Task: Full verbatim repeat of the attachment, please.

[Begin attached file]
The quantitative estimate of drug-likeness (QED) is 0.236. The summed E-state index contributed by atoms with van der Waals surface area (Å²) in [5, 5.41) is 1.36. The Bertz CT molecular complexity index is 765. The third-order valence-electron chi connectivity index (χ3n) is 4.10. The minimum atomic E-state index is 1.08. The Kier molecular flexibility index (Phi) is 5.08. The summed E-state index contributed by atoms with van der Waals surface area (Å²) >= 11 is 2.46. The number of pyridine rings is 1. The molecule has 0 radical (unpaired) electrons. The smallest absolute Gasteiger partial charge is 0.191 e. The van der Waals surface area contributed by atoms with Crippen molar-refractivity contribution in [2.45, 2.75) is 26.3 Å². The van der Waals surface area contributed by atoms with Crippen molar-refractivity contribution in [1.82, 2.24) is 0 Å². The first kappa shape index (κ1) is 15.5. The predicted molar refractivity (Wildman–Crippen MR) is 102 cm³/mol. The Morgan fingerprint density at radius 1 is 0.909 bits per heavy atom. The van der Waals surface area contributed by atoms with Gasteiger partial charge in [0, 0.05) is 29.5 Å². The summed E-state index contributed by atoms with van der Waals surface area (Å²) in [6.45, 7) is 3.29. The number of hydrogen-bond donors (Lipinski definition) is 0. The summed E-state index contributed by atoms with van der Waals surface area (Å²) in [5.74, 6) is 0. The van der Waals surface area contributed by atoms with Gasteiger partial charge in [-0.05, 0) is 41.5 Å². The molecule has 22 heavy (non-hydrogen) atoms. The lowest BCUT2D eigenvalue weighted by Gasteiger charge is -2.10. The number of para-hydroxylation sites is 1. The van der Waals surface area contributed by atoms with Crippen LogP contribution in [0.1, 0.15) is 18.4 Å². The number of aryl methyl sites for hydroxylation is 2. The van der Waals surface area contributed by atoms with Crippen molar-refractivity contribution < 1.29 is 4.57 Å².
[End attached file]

The quantitative estimate of drug-likeness (QED) is 0.236. The summed E-state index contributed by atoms with van der Waals surface area (Å²) in [5, 5.41) is 1.36. The Bertz CT molecular complexity index is 765. The third-order valence-electron chi connectivity index (χ3n) is 4.10. The minimum atomic E-state index is 1.08. The Kier molecular flexibility index (Phi) is 5.08. The summed E-state index contributed by atoms with van der Waals surface area (Å²) >= 11 is 2.46. The number of pyridine rings is 1. The molecule has 0 radical (unpaired) electrons. The smallest absolute Gasteiger partial charge is 0.191 e. The van der Waals surface area contributed by atoms with Crippen molar-refractivity contribution in [2.45, 2.75) is 26.3 Å². The van der Waals surface area contributed by atoms with Crippen molar-refractivity contribution in [1.82, 2.24) is 0 Å². The first kappa shape index (κ1) is 15.5. The predicted molar refractivity (Wildman–Crippen MR) is 102 cm³/mol. The Morgan fingerprint density at radius 1 is 0.909 bits per heavy atom. The van der Waals surface area contributed by atoms with Gasteiger partial charge in [0, 0.05) is 29.5 Å². The summed E-state index contributed by atoms with van der Waals surface area (Å²) in [6.45, 7) is 3.29. The number of hydrogen-bond donors (Lipinski definition) is 0. The summed E-state index contributed by atoms with van der Waals surface area (Å²) in [5.74, 6) is 0. The van der Waals surface area contributed by atoms with Gasteiger partial charge in [-0.05, 0) is 41.5 Å². The molecule has 22 heavy (non-hydrogen) atoms. The lowest BCUT2D eigenvalue weighted by Gasteiger charge is -2.10. The number of para-hydroxylation sites is 1. The van der Waals surface area contributed by atoms with Crippen LogP contribution in [0.1, 0.15) is 18.4 Å². The number of aryl methyl sites for hydroxylation is 2. The van der Waals surface area contributed by atoms with Crippen molar-refractivity contribution < 1.29 is 4.57 Å².